He says that he would like to be considered for another NBA coaching job in “the right spot and the right opportunity.”  Wow, really?  I would too.  The only difference in our two resumes is that I haven’t bankrupted a league, and destroyed an NBA franchise.  Could I do worse?  I don’t think so.

Isiah’s greatest attribute, other than never staying down long enough to enjoy the view from down there is balls.  A former Indiana University teammate of Isiah’s told me a story about he and another teammate walking into Isiah’s apartment in Bloomington.  Isiah was huddled in the corner of his kitchen rolling dice.  The teammates asked what he was doing, and he asked them to come closer.  Isiah showed them how he was practicing the art of swapping loaded dice for real dice in a way that was imperceptible to the eye.  He was going to get good at swapping dice so he could win at some informal craps games.

To cheat at dice in front of a couple of dozen guys with money on the floor is wrong enough that it will get you beat or cut.  That takes balls.  To sit at a conference table and tell a team owner that paying you millions to run his operation is nothing compared to cheating at craps.  Isiah has learned well the art of fooling others.  He might be the best at it in the history of sports.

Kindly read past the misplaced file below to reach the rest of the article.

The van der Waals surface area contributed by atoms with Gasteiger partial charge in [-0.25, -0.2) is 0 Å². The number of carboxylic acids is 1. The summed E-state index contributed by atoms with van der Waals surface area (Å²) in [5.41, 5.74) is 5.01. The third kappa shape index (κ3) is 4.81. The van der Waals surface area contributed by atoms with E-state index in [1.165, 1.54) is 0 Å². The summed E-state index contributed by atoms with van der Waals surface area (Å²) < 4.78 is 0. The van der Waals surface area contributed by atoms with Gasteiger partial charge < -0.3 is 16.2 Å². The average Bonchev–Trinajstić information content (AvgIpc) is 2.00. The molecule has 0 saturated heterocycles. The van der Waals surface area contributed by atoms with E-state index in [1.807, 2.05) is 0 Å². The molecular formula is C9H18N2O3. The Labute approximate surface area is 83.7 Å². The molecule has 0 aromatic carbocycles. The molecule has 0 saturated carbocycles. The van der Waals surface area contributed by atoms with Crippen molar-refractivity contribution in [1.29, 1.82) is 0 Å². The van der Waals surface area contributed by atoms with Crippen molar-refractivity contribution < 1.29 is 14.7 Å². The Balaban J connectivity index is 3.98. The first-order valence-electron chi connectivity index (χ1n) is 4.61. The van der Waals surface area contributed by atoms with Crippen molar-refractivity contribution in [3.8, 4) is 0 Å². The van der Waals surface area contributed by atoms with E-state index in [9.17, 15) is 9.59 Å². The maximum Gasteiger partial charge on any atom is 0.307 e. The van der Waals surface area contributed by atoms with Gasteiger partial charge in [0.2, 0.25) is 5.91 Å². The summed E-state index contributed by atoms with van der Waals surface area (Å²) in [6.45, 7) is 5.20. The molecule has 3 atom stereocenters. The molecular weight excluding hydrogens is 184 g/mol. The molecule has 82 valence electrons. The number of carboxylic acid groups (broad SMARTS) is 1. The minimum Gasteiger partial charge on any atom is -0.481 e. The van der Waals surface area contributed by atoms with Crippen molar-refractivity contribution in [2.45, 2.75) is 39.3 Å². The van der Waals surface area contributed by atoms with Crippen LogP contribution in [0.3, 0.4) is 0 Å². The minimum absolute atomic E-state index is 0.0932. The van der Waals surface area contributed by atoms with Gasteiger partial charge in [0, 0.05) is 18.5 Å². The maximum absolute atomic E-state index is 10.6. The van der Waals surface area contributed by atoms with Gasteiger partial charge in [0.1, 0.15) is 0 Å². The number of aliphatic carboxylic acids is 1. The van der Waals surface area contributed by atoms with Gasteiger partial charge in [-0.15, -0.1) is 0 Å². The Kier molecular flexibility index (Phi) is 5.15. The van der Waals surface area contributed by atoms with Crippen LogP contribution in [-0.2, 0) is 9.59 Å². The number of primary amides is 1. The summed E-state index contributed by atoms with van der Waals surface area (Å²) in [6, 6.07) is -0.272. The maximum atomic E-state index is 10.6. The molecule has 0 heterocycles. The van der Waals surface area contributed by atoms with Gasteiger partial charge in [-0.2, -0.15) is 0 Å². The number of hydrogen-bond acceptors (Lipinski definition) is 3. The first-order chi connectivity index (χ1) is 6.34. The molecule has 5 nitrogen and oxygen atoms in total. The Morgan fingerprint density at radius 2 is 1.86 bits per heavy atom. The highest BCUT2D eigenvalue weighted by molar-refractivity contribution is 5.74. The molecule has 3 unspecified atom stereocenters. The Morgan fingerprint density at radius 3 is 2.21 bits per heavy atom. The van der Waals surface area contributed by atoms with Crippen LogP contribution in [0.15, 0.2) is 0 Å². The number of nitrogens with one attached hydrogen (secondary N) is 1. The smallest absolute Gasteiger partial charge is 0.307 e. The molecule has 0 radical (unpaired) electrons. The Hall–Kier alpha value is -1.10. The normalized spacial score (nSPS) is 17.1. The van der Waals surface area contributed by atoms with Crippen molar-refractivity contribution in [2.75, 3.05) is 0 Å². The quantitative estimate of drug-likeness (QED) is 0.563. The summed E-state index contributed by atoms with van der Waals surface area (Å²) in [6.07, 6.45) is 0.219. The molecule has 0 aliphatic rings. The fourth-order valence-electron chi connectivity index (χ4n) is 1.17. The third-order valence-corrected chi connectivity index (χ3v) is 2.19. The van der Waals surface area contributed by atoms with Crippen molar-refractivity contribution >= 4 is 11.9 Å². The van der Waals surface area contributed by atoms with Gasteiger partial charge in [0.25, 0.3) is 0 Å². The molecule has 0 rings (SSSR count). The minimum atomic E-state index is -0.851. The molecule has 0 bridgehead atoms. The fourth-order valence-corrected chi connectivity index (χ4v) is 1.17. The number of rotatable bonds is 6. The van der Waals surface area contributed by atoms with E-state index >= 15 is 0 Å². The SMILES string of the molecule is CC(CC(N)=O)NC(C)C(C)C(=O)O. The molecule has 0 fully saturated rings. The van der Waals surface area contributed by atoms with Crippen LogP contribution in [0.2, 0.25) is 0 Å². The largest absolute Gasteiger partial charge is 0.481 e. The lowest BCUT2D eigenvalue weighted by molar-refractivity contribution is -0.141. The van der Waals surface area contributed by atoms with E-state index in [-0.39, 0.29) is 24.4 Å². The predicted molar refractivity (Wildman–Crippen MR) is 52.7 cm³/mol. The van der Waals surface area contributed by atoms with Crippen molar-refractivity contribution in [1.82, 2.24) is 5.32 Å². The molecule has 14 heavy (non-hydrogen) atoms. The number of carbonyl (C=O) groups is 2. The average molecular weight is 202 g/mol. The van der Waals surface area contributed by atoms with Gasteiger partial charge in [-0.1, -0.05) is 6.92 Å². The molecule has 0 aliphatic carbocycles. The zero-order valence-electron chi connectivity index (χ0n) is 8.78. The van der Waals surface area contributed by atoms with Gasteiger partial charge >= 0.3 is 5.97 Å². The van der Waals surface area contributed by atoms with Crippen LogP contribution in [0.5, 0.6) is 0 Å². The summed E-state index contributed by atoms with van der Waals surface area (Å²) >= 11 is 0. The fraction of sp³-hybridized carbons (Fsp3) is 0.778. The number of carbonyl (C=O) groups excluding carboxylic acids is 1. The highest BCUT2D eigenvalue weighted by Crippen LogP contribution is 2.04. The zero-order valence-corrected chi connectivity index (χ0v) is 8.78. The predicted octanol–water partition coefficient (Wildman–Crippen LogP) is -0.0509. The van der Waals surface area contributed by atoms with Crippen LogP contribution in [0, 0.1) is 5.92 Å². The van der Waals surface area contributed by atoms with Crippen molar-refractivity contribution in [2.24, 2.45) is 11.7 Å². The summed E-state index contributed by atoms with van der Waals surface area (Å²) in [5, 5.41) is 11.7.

That no one laughs as Isiah proclaims his interest in another shot at a job that he screwed up in every way imaginable might be his greatest con of all.



Forget 2010, bring on the 2011 offseason for the Pacers by justinwhitaker

By Justin Whitaker

With all of the free agent pandemonium nearing the overwhelmingly appreciated end, what does next year hold? More specifically what does it hold for our Indiana Pacers?